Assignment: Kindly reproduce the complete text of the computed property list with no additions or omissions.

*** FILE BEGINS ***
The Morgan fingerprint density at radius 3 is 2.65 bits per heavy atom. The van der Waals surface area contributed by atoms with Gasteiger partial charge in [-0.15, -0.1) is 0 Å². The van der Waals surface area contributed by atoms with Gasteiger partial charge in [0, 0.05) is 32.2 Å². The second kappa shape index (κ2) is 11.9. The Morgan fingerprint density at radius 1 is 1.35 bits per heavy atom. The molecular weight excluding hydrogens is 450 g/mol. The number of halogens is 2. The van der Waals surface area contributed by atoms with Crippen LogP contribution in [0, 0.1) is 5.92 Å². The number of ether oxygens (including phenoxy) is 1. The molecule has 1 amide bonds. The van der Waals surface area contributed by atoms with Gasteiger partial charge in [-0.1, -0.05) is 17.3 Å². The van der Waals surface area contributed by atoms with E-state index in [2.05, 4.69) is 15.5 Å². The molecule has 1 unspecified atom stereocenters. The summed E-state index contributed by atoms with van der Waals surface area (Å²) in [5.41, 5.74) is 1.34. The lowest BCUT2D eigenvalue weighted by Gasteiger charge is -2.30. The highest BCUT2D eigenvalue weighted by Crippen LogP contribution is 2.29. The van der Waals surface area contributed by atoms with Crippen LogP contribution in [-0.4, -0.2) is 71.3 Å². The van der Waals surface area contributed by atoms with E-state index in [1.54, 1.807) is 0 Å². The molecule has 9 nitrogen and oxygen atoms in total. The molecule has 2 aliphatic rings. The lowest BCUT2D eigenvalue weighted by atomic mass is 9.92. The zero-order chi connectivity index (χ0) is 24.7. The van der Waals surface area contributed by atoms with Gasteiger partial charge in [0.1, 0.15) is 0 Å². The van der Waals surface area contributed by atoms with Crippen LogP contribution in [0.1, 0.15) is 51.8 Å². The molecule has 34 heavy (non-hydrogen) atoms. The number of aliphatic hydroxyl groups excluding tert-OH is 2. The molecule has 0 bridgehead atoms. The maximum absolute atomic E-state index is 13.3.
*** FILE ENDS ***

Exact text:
The Morgan fingerprint density at radius 3 is 2.65 bits per heavy atom. The van der Waals surface area contributed by atoms with Gasteiger partial charge in [-0.15, -0.1) is 0 Å². The van der Waals surface area contributed by atoms with Gasteiger partial charge in [0, 0.05) is 32.2 Å². The second kappa shape index (κ2) is 11.9. The Morgan fingerprint density at radius 1 is 1.35 bits per heavy atom. The molecular weight excluding hydrogens is 450 g/mol. The number of halogens is 2. The van der Waals surface area contributed by atoms with Crippen LogP contribution in [0, 0.1) is 5.92 Å². The number of ether oxygens (including phenoxy) is 1. The molecule has 1 amide bonds. The van der Waals surface area contributed by atoms with Gasteiger partial charge in [-0.1, -0.05) is 17.3 Å². The van der Waals surface area contributed by atoms with E-state index in [2.05, 4.69) is 15.5 Å². The molecule has 1 unspecified atom stereocenters. The summed E-state index contributed by atoms with van der Waals surface area (Å²) in [5.41, 5.74) is 1.34. The lowest BCUT2D eigenvalue weighted by Gasteiger charge is -2.30. The highest BCUT2D eigenvalue weighted by Crippen LogP contribution is 2.29. The van der Waals surface area contributed by atoms with Crippen LogP contribution in [-0.4, -0.2) is 71.3 Å². The van der Waals surface area contributed by atoms with E-state index in [1.54, 1.807) is 0 Å². The molecule has 9 nitrogen and oxygen atoms in total. The molecule has 2 aliphatic rings. The lowest BCUT2D eigenvalue weighted by atomic mass is 9.92. The zero-order chi connectivity index (χ0) is 24.7. The van der Waals surface area contributed by atoms with Gasteiger partial charge in [0.1, 0.15) is 0 Å². The van der Waals surface area contributed by atoms with Crippen LogP contribution in [0.1, 0.15) is 51.8 Å². The molecule has 34 heavy (non-hydrogen) atoms. The number of aliphatic hydroxyl groups excluding tert-OH is 2. The molecule has 0 bridgehead atoms. The maximum absolute atomic E-state index is 13.3.